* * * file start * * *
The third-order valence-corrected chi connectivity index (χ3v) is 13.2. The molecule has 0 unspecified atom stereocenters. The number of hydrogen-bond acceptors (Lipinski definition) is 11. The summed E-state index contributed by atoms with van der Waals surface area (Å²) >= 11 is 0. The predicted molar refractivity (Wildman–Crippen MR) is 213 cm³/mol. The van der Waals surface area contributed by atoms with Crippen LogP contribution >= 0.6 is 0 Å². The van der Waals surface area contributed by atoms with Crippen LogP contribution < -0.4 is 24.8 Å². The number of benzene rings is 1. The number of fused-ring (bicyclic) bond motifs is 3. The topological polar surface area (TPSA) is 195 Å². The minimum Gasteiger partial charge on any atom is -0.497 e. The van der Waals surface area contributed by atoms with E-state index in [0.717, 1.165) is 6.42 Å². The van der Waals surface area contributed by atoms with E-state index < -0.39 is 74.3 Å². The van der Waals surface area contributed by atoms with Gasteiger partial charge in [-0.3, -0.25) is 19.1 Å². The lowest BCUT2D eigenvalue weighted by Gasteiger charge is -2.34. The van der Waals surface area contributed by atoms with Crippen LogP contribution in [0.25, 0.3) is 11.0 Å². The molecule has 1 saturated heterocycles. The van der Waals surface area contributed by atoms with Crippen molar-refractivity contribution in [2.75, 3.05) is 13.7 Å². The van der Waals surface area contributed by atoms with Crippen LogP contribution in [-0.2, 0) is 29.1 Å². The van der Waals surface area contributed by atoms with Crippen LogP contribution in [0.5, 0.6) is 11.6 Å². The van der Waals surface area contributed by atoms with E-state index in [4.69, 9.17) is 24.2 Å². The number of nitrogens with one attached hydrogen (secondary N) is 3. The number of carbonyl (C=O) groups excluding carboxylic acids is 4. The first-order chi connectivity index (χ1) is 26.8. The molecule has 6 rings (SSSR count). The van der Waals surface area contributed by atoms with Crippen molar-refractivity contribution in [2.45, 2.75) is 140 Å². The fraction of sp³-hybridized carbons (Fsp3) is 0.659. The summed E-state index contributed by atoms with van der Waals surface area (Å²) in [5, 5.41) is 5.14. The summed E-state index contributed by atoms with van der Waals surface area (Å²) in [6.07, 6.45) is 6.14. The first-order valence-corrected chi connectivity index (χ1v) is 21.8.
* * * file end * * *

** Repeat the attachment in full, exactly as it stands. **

The third-order valence-corrected chi connectivity index (χ3v) is 13.2. The molecule has 0 unspecified atom stereocenters. The number of hydrogen-bond acceptors (Lipinski definition) is 11. The summed E-state index contributed by atoms with van der Waals surface area (Å²) >= 11 is 0. The predicted molar refractivity (Wildman–Crippen MR) is 213 cm³/mol. The van der Waals surface area contributed by atoms with Crippen LogP contribution >= 0.6 is 0 Å². The van der Waals surface area contributed by atoms with Crippen LogP contribution < -0.4 is 24.8 Å². The number of benzene rings is 1. The number of fused-ring (bicyclic) bond motifs is 3. The topological polar surface area (TPSA) is 195 Å². The minimum Gasteiger partial charge on any atom is -0.497 e. The van der Waals surface area contributed by atoms with E-state index in [0.717, 1.165) is 6.42 Å². The van der Waals surface area contributed by atoms with E-state index < -0.39 is 74.3 Å². The van der Waals surface area contributed by atoms with Gasteiger partial charge in [-0.3, -0.25) is 19.1 Å². The lowest BCUT2D eigenvalue weighted by Gasteiger charge is -2.34. The van der Waals surface area contributed by atoms with Crippen LogP contribution in [0.25, 0.3) is 11.0 Å². The molecule has 1 saturated heterocycles. The van der Waals surface area contributed by atoms with Crippen molar-refractivity contribution in [2.75, 3.05) is 13.7 Å². The van der Waals surface area contributed by atoms with Crippen LogP contribution in [-0.2, 0) is 29.1 Å². The van der Waals surface area contributed by atoms with Crippen LogP contribution in [0.5, 0.6) is 11.6 Å². The van der Waals surface area contributed by atoms with E-state index in [4.69, 9.17) is 24.2 Å². The number of nitrogens with one attached hydrogen (secondary N) is 3. The number of carbonyl (C=O) groups excluding carboxylic acids is 4. The first-order chi connectivity index (χ1) is 26.8. The molecule has 6 rings (SSSR count). The van der Waals surface area contributed by atoms with Crippen molar-refractivity contribution in [2.45, 2.75) is 140 Å². The fraction of sp³-hybridized carbons (Fsp3) is 0.659. The summed E-state index contributed by atoms with van der Waals surface area (Å²) in [5, 5.41) is 5.14. The summed E-state index contributed by atoms with van der Waals surface area (Å²) in [6.07, 6.45) is 6.14. The first-order valence-corrected chi connectivity index (χ1v) is 21.8.